More on Sudanese refugees in Israel

We write in response to the fact-challenged letter that Dr. Scott Lippe wrote in opposition to our December 15 column, “We Were Once Refugees” (Letters, December 22). According to published Israeli government statistics, there were 39,274 “infiltrators” in Israel as of the end of March 2017, with no new arrivals since the beginning of the year. The published Israeli government figures show the overwhelming majority of these people were from Sudan, where the government has been waging a vicious campaign of genocide in Darfur, and Eritrea, which currently is governed by a notoriously cruel dictatorship.

Only a handful of those people have been granted hearings. Yet these are not “economic refugees,” nor does the government of Israel contend that they are. This is evidenced by Israeli government plans, which do not involve deportation to their country of origin.

Our column spoke in opposition to an Israeli government decision to expel these refugees to third countries. Contrary to Lippe’s letter, this is not a criticism of Israel. It is a criticism of government policy. Many in Israel also are critical of this decision. We also publicized a letter presented by the leadership of HIAS, American leaders across all the leading Jewish religious streams, as well as by leaders from a number of American Zionist affiliates. The letter urged Prime Minister Netanyahu to reverse the decision, and offered to raise money to help defray costs.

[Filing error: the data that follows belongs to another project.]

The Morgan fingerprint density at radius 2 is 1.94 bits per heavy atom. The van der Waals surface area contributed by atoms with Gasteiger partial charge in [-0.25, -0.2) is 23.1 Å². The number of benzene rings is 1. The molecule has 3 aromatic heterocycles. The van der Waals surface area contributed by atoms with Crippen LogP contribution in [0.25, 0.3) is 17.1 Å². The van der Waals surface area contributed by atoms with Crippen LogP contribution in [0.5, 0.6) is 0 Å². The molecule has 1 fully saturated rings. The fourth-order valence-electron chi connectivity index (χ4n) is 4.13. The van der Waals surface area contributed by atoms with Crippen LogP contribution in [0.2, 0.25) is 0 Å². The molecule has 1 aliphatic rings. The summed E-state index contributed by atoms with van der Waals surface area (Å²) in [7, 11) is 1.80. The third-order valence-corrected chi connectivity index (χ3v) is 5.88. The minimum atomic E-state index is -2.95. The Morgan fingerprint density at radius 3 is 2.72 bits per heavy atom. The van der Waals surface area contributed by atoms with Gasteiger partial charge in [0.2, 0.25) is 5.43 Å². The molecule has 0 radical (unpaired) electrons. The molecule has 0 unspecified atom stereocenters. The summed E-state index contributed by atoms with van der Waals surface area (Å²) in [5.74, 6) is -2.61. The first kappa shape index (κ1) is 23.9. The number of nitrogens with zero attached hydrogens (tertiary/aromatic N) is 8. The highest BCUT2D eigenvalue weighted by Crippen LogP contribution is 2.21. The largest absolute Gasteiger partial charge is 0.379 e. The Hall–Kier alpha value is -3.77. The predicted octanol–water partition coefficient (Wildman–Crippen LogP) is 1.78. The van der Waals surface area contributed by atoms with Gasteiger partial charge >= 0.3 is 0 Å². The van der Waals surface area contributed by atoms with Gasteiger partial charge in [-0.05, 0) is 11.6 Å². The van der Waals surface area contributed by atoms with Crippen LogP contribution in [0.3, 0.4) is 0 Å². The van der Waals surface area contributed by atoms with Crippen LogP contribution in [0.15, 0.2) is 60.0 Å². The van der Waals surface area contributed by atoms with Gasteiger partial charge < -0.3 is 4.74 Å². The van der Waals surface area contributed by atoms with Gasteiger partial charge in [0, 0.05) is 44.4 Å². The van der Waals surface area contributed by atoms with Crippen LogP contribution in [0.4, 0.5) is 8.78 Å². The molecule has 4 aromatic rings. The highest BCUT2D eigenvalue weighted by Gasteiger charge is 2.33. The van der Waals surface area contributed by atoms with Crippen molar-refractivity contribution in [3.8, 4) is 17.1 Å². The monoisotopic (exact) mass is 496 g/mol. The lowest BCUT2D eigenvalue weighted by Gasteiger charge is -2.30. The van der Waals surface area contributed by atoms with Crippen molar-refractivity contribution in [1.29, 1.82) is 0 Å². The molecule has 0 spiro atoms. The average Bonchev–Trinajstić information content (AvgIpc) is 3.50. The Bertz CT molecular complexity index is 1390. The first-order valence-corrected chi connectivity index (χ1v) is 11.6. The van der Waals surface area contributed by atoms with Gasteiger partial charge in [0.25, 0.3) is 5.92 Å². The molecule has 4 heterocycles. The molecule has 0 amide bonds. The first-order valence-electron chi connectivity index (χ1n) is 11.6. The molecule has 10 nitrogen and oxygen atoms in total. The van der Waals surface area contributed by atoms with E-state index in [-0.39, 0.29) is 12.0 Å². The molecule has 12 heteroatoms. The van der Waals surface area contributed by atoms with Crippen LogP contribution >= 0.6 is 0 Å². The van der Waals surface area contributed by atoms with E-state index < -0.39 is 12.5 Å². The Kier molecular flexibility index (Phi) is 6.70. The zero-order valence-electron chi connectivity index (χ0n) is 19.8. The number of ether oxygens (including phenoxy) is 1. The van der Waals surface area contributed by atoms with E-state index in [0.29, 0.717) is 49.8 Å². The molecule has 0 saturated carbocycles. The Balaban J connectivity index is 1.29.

The letter speaks of the Jewish people’s experience as refugees. Would that countries of Europe and North America had been more open to Jewish refugees during the 1930s. But it seems that for Dr. Lippe and others who share his views, when it comes to sheltering African refugees in Israel, none is too many.

Dr. Mark Gold,
Teaneck
Hiam Simon
Englewood

Thank you, Holy Name

Joanne Palmer’s article about Holy Name Medical Center’s simulation center beautifully expresses Holy Name’s mission to take the best, most advanced medical care to an even higher level, and to reintroduce humanity to medicine (“Compassion 101,” December 22). Michael Maron has established a true culture of caring and compassion for his entire staff, and we are continually inspired by the standard of kindness he sets for others.

We at Sinai Schools have seen this over and over in the many different ways Sinai Schools has partnered with Holy Name over the past several years. We are truly blessed to have Holy Name in our community.

Sam Fishman, Managing Director
Rabbi Yisrael Rothwachs, Dean
Sinai Schools
Paramus